Q & A on Homeschooling (1): Is School Ready for My Child

This is an email to a mother whose son was labelled him “hyperactive” and a nuisance to others while in preschool and enrichment classes. As her son prepares to enter Year 1 next year, she is seriously considering homeschooling.  She expressed her concerns about  socalization, curriculum, the pace of learning and concern that her child’s natural curiosity, enthusiasm and love for learning to be dampened. Above all, everyone she had spoken to has been against homeschooling. She felt so alone.  <names removed / adjusted to ensure privacy>

 

I too have a 4.5 year-old son and I do not intend to enroll him in any kindy. From the experience of my two elder daughters a few years ago, I am convinced that most of these kindies are profit-oriented and hence, their approach to children’s learning is to have them follow a “system” so that teaching is easier and faster, with exam results to show “kiasu” parents. I have recently initiated a playgroup for him and a few other families with young children, meeting once a week to play and do some non-formal activities together. I encourage parents to start this kind of playgroup because it is not difficult to do and the rewards are enormous. Also you get to tailor your program according to your child’s needs. I don’t think boys in particular, are getting the right kind of education in schools because they are wired differently from girls. It is now acknowledged by education experts that boys are more left brained and need a different approach to learning that involves much more physical movements and hands-on activities. Girls have less difficulties sitting down at the desk for hours on end to do writing or drawing. I can attest to that! 

(I was interrupted just now by my daughter who needed glue for her paper-town project, so I just went to the kitchen and COOKED her some! I remembered the method from my grandmother who used to make us tubs of homemade glue for our school projects. Those days we rarely bought them from the shops and everybody seemed to make them at home. Well, kids today marvel at that coz it never occurred to them that glue could be easily made at home!) 

ON socialization, it is a myth that kids get good socialization at school – how can there be when they only talk to kids their age, and when the teachers are around, they are required to shut up. Talking to younger kids would invite ridicule or teasing. It’s a terribly unhealthy kind of “socialization” there I must say! My daughter attended a private school at Year 4-5 and decided to come back to homeschooling again because the atmosphere there can be quite stifling, and the emphasis on exams is to the point of ridiculous! A homeschooler has no qualms playing and talking to people of all ages. “The boys even hold the girls’ hands without feeling embarrassed!” Commented my daughter, whereas in school, that would NEVER happen! 

Many educators and parents make the mistake of “preparing” children for this and that exam in the course of their 12 years of schooling. But shouldn’t we be educating them to be socially responsible people as our main objective? People with the right values and the right perspective of the world who can contribute positively and wholesomely for the goodness of mankind? Whose values do we want them to adopt – their parents or others with different objectives in mind? The first 7 years is crucial in shaping a child’s mind and attitude towards life, and if we miss that, it would be near impossible to turn things around. A mother who pulled her two kids out of school (the daughter at age 13 and the son at age 8) found that she could see positive changes in the son but not her daughter, and on deeper reflection I think it’s because she “lost” her first 7 years of primary education with her daughter that did the almost irreparable damage. I’m trying to help her out now.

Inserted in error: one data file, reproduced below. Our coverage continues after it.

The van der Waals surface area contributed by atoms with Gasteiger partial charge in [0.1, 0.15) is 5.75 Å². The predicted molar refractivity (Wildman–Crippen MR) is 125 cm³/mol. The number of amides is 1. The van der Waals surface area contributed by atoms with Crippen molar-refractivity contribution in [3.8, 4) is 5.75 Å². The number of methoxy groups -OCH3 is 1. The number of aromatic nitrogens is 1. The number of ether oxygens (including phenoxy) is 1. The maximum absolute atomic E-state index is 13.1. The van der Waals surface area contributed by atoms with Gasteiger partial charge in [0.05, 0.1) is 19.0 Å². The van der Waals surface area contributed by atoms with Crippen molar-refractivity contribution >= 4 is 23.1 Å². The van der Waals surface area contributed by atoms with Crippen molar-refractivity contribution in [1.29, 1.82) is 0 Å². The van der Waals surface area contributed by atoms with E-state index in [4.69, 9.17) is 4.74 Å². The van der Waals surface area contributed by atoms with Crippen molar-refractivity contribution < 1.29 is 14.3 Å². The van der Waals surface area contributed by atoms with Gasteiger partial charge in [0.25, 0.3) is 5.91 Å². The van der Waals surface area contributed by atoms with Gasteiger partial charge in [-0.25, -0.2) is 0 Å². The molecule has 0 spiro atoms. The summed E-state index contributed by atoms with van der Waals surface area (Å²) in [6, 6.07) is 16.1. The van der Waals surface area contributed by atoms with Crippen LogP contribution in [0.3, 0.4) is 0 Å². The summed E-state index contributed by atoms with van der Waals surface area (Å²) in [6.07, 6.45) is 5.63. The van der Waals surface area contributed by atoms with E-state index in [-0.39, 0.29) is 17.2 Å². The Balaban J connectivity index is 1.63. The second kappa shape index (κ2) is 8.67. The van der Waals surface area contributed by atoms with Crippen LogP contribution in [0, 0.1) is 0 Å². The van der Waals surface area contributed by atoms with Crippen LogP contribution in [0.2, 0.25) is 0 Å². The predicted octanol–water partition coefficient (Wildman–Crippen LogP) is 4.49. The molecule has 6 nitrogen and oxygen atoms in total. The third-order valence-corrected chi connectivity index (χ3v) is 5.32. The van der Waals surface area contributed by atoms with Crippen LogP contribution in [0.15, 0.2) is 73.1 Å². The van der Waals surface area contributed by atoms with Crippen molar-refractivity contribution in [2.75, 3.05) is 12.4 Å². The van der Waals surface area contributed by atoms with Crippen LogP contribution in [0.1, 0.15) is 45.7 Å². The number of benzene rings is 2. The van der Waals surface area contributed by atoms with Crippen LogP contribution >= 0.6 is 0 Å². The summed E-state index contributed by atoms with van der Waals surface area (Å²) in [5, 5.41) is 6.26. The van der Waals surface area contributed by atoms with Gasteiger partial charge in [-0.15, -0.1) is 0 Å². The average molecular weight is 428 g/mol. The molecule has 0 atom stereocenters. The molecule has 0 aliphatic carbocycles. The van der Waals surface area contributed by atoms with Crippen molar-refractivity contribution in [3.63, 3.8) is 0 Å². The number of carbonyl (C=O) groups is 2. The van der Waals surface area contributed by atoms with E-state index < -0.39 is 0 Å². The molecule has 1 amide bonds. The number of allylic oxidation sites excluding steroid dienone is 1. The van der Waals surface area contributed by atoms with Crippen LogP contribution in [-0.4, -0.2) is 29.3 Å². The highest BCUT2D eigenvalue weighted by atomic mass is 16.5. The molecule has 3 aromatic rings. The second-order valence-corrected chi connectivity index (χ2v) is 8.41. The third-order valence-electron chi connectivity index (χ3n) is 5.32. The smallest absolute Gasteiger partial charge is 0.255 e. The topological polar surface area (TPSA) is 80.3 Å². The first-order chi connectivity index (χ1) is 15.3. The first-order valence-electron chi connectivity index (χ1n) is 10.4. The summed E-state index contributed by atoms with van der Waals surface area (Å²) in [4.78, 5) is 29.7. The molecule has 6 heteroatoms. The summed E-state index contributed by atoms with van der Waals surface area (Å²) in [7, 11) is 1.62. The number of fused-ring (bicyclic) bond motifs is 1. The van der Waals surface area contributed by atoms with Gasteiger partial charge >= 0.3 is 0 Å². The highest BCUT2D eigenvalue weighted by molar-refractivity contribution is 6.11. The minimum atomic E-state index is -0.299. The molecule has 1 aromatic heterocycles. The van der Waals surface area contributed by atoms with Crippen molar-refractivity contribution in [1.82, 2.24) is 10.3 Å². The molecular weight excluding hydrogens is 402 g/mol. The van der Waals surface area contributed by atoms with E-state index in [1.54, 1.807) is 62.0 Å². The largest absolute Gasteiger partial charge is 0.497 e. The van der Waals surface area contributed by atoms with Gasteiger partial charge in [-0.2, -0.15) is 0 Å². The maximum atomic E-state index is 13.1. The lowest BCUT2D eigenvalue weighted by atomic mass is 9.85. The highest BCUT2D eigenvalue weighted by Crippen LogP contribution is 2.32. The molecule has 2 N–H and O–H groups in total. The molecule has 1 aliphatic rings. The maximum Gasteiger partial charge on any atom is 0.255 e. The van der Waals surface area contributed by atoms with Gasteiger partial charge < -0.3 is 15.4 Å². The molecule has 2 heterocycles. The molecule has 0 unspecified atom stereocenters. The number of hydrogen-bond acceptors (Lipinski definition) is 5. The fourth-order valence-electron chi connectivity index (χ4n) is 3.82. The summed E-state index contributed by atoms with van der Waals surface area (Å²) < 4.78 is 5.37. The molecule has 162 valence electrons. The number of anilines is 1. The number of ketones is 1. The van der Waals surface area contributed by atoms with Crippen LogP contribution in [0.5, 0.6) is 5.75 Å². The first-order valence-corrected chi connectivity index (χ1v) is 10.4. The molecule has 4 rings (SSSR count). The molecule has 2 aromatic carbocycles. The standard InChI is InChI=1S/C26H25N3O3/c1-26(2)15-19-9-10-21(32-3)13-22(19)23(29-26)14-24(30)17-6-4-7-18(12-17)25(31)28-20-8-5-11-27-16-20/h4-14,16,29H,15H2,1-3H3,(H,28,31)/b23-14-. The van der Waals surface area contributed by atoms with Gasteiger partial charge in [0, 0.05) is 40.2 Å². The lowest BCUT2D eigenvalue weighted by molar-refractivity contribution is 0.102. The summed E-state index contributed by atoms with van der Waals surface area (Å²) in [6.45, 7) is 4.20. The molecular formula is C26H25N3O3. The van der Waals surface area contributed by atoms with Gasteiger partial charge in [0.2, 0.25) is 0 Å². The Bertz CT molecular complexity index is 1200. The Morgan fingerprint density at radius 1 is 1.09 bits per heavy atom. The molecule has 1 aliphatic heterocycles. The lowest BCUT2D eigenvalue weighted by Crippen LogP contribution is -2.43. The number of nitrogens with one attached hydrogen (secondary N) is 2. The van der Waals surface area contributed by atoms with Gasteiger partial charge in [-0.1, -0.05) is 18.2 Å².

I do not like to plan too much for my children but to let them grow into whatever they want to be. Having lots of opportunities to explore various kinds of learning, like creative arts, music & singing, acting and dancing, cooking and modeling, sports like swimming, golfing, martial arts, etc, all these are important in shaping a disciplined mind and body, and a positive spirit. 

Nevertheless, there are many homeschoolers who opt to enroll their kids at learning centres where they prepare for the O levels, which can be taken privately here through the British Council – you can check for details on their website. But my gut feeling is that education the world over will be changing dramatically and very soon, we will have a lot more options other than the same old trodden path filled with potholes! So, no, I’m not worried about exams 🙂

Homeschooling is catching on fast here in Malaysia due to the many problems with the kind of schooling here. You are not alone! We have a whole wide community at MALHEN (Malaysian Home-Educators’ Network) where you will find lots of like-minded parents. And all you need to do is sign in through our website! 

With best wishes,
waileng

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